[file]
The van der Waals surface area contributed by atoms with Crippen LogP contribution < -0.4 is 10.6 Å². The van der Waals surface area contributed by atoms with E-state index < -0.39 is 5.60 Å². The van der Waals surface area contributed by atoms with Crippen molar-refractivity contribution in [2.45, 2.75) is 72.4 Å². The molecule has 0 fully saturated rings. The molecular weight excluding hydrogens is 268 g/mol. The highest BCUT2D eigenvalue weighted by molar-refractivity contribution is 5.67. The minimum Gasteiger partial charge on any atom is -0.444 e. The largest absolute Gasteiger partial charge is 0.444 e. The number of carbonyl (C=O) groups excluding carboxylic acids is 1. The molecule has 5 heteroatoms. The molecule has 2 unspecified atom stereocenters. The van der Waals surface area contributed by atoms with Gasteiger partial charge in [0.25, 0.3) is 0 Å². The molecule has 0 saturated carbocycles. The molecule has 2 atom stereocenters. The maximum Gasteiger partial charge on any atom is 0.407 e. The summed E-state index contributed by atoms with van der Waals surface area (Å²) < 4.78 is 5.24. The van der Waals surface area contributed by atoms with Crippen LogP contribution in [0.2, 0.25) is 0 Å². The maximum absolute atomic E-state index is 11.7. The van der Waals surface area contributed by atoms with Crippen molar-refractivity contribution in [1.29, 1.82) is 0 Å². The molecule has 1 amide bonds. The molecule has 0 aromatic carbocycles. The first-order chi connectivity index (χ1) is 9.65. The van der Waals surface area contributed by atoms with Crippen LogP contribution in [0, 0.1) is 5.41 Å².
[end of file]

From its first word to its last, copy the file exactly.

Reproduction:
The van der Waals surface area contributed by atoms with Crippen LogP contribution < -0.4 is 10.6 Å². The van der Waals surface area contributed by atoms with E-state index < -0.39 is 5.60 Å². The van der Waals surface area contributed by atoms with Crippen molar-refractivity contribution in [2.45, 2.75) is 72.4 Å². The molecule has 0 fully saturated rings. The molecular weight excluding hydrogens is 268 g/mol. The highest BCUT2D eigenvalue weighted by molar-refractivity contribution is 5.67. The minimum Gasteiger partial charge on any atom is -0.444 e. The largest absolute Gasteiger partial charge is 0.444 e. The number of carbonyl (C=O) groups excluding carboxylic acids is 1. The molecule has 5 heteroatoms. The molecule has 2 unspecified atom stereocenters. The van der Waals surface area contributed by atoms with Gasteiger partial charge in [0.25, 0.3) is 0 Å². The molecule has 0 saturated carbocycles. The molecule has 2 atom stereocenters. The maximum Gasteiger partial charge on any atom is 0.407 e. The summed E-state index contributed by atoms with van der Waals surface area (Å²) < 4.78 is 5.24. The van der Waals surface area contributed by atoms with Crippen LogP contribution in [0.2, 0.25) is 0 Å². The maximum absolute atomic E-state index is 11.7. The van der Waals surface area contributed by atoms with Crippen molar-refractivity contribution in [1.29, 1.82) is 0 Å². The molecule has 1 amide bonds. The molecule has 0 aromatic carbocycles. The first-order chi connectivity index (χ1) is 9.65. The van der Waals surface area contributed by atoms with Crippen LogP contribution in [0, 0.1) is 5.41 Å².